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Researcher's Corner | Sep 2014

Amar Sawheny, PhD

What is your background?

I received my bachelor’s degree in chemical engineering at India Institute of Technology in New Delhi, and I came to the University of Texas (UT) at Austin in 1987 to pursue my MS and PhD. While I was at UT, my faculty advisor, a postdoctoral fellow, and I invented hydrogels that were polymerized by light. This was the first time that chemical reactions to form materials could be done in contact with living tissue with no harm. The hydrogels had broad applicability, and two companies were founded based on this development. I joined one of these, Focal, in Cambridge, Massachusetts, as the first employee and technology founder; the company eventually went public in 1997. Because I was not able to gain access to this technology for other applications, I left and invented new hydrogel technology that was not based on light activation. This technology formed the basis of the material used for the ReSure Sealant (Ocular Therapeutix).

Prior to developing the sealant, I used the hydrogel to create a number of surgical sealants for various parts of the body, including the dura and spine (Confluent Surgical, acquired by Covidien), the lung (Focal, acquired by Genzyme), and femoral puncture (Access Closure, acquired by Cardinal Health). Other products using my technology include a hernia mesh marketed by CR Bard, breast biopsy markers by Devicor, biopsy track sealants by Angiotech, abdominal aneurysm stent grafts by Endologix, and spacers and fiducial markers for radiation oncology by Augmenix. More than 3 million patients have been treated with these devices during the past several years.

What got you interested in hydrogel technology?

Owing to their high water content, hydrogels are able to mimic the body’s natural tissues to protect them during the healing process. This effect can be achieved without a chemical reaction to the tissues but rather by a process of polymerization over the tissues. In some instances, the body’s natural fluids can be used to form the hydrogel inside the body. The body breaks down hydrogels over time and flushes them through the kidneys. In the future, longterm implants may never need to be removed. The process of in situ formation allows the hydrogel to travel through fine channels, catheters, sprayers, etc., to remote locations within the body. There, hydrogels can form customized implants that may serve as temporary scaffolds for healing or deliver drugs to treat local or systemic diseases. The applications of this technology are truly from head to toe. To allow this science to blossom, my partner, Fred Khosravi, and I have created Incept, an “enabler” of medical advancements that continues to found companies in new areas with technology to which we and others contribute.

How did you end up in the ophthalmology space?

While I was at Confluent, I was approached on several occasions by ophthalmologists about the possibility of using our hydrogel technology for ophthalmic applications. Because surgeons were using fibrin glues and cyanoacrylates off label to seal incisions, there was an obvious need in the marketplace for an FDA-approved ophthalmic sealant that was comfortable and safe for the patient. Once we started Ocular Therapeutix, it became clear that a significant need existed for local drug delivery to the eye, and this has become an important area of focus for us.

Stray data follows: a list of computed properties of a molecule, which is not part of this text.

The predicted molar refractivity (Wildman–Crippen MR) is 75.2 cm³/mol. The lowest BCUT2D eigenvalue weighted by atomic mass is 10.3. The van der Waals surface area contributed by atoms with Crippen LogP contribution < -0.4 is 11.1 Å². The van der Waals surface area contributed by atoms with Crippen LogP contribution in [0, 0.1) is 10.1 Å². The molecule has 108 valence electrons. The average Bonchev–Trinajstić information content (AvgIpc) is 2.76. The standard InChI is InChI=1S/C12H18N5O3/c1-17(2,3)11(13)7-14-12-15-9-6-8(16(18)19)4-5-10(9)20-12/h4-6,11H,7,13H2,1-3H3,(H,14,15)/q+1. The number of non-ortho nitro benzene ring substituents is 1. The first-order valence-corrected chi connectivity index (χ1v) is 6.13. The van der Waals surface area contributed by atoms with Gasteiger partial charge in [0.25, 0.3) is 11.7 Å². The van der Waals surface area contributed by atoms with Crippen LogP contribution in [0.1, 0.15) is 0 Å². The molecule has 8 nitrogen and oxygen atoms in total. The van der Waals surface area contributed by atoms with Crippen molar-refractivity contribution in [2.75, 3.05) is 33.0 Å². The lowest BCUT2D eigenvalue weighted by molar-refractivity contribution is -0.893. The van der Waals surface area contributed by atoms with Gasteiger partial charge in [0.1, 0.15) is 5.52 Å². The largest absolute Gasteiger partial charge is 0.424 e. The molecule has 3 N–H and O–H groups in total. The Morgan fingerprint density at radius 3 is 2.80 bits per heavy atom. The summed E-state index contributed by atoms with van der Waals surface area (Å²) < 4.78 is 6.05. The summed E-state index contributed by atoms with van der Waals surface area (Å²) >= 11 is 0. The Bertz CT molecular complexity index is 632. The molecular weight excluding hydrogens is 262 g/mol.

What are you working on currently?

Due to the flexibility of our technology, we have the ability to encapsulate pharmaceuticals within the hydrogel to sustain their release over time. In addition, we are able to program the length of the release and its rate over time. We are thus able to tailor therapy to a particular disease state. We are presently conducting clinical trials for a dexamethasone-eluting punctal plug for the resolution of postoperative inflammation and pain and travoprost-eluting punctal plugs for reducing IOP in patients with glaucoma or ocular hypertension. Finally, we are in preclinical stages of encapsulating biologics into our hydrogel to we hope, treat posterior segment diseases such as age-related macular degeneration and diabetic macular edema.

Of which accomplishments are you the proudest?

More than anything, it is extremely rewarding when I hear from physicians that I have helped improve outcomes for their patients or from the patients themselves. The success of hydrogel technology has allowed me to pursue philanthropic activities that are dear to me in areas of education and wildlife conservation. Through my family foundation, I support various efforts and have worked directly to highlight the plight of leopards in India, where the animals are increasingly coming into contact with human habitation. Recently, the White House awarded me the Champions of Change and the Outstanding American by Choice awards, which was nice recognition.

How do your other interests tie into your work, and how do these interests keep you grounded?

I have the privilege of mentoring several young entrepreneurs in their ventures. I am constantly amazed by the creativity and drive that some of these young people have, and it makes me thankful that I can still make a living in a world filled with such talent. Being a Sikh has a profound influence on my life: it has allowed me to be open and forthright about all that I do. Sikhism teaches one to make a living from honest, hard work and holds that one should share with others. I not only try to abide by these philosophies, but I use them to be a role model for the community. My wife, Deepika, and children, Anhad (11) and Pria (9), certainly keep me grounded as well.

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